Finding Dory review

Note: We originally ran Peter’s Finding Dory review on June 10. We’re re-running it now that the film is in theaters.

Finding Dory is an example of why we should never underestimate Pixar. Did we need a sequel to Finding Nemo? No. This film is unnecessary… yet somehow Finding Dory is a fun, rewarding emotional journey. Join me after the jump for a virtually spoiler-free reaction to Pixar’s latest film.

While the film may be titled Finding Dory, the story is centered around Dory’s adventure to return to her long lost home and reconnect with her parents who she got separated from as a child.  Yes, Marlin and Nemo are on the search for Dory, but its Dory’s story which serves as the main narrative.

Writer/director Andrew Stanton and co-director Angus MacLane smartly tapped into an aspect of Dory’s character that may have been invisible to most of us. Afraid that people will get annoyed or aggravated by her inherent flaw (her short term memory), Dory’s cheerful and helpful personality is partially a mask, to help keep from being abandoned (again).  And through this adventure across the ocean, Dory must find and accept herself. Like any great Pixar film, Finding Dory will physically jerk tears out of your eyes, seconds later making you laugh out loud while in admiration of its cleverness.

They’ve found ways to organically include appearances from a lot of the major characters from the first film (although some just didn’t fit story-wise) but kids (and adults alike) will leave the movie infatuated with the newest characters introduced in this adventure. And I’m sure that was part of the plan as I can only imagine the merchandising sales that will result from this film. My favorite new characters are definitely the trio of sea lions, played by Idris Elba, Dominic West and Torbin Xan Bullock, who had me laughing out loud more than a few times. Ed O’Neill’s octopus character Hank is also a great addition to the crew.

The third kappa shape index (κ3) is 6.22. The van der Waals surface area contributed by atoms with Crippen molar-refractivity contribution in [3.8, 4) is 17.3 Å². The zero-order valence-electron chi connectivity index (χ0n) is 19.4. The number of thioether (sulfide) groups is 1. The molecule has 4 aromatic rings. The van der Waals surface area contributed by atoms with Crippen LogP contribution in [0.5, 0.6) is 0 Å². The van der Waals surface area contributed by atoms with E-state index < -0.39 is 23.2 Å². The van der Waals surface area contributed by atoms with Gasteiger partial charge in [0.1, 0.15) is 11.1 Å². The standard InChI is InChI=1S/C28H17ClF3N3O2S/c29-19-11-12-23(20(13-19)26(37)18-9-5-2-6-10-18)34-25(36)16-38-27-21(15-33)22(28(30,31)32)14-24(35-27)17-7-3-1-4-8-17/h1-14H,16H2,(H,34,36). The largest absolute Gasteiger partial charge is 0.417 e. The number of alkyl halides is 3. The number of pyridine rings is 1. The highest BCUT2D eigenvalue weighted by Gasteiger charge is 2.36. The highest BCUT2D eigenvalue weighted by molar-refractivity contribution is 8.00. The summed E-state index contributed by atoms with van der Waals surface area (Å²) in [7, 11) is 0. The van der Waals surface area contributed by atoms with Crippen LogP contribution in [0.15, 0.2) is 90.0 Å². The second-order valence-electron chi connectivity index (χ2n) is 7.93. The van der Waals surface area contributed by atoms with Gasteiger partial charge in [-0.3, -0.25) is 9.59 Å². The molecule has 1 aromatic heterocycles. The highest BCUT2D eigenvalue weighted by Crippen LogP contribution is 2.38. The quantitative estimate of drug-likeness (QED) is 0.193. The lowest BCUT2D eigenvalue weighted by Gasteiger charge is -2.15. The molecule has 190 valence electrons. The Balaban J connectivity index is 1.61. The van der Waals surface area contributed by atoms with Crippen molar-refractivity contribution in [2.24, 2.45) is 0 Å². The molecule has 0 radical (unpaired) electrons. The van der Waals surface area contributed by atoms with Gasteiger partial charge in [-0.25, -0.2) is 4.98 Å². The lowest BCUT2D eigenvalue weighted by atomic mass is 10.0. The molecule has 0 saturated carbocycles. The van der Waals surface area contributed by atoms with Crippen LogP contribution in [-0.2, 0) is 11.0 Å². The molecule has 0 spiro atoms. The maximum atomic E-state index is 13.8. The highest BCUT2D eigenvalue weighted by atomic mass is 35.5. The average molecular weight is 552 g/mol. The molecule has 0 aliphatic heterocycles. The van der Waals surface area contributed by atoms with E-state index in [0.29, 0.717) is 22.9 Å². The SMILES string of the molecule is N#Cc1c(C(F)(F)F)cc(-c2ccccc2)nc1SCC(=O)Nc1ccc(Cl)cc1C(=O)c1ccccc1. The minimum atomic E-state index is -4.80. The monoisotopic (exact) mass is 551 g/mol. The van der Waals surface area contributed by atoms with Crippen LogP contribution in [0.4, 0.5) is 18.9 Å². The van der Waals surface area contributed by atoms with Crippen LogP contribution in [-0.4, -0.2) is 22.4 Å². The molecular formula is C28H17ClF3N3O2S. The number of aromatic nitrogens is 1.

So how does it compare against its predecessor? In its best moments, Dory is more emotional and funnier than its predecessor. The movie feels more of a result of Pixar 2.0, somehow a more complex and layered adventure.

But overall, I believe Finding Nemo is the better film, for a couple reasons: the thrust of Marlin’s journey to find his lost son is something most people can relate to, while Dory’s journey to discover her lost parents is not as powerful narratively. While the cartoonish design of the characters remain true to the original, the ocean looks to be more beautiful and complex (there is a sequence in the kelp forest which is particularly stunning), making me wish we had more time under the sea. A surprising amount of this movie takes place on land. But my biggest issue with this film is that once the story reaches its logical and emotional conclusion, it doesn’t end. The story continues for another twenty or so minutes and the tone of the film changes drastically from dramatic and heartwarming to wacky.

If you’re looking for a reason to return to the multiplex since Captain America: Civil War, this is it. Finding Dory is a great sequel to a beloved classic in a Summer of sequels that have mostly disappointed. It should also be mentioned that Alan Barillaro’s short film Piper plays before this film in theaters and is the best Pixar animated film in a decade: adorable, almost-photo real, and almost impossible not to love.

/Film Rating: 8 out of 10

P.S. Stay through the end credits for a fun surprise. Remember, Marvel didn’t invent the after credits scene. It’s something that even the original Finding Nemo had.

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About the Author

Peter Sciretta is a film geek and popcultured fanboy living in Los Angeles. He created /Film in 2005.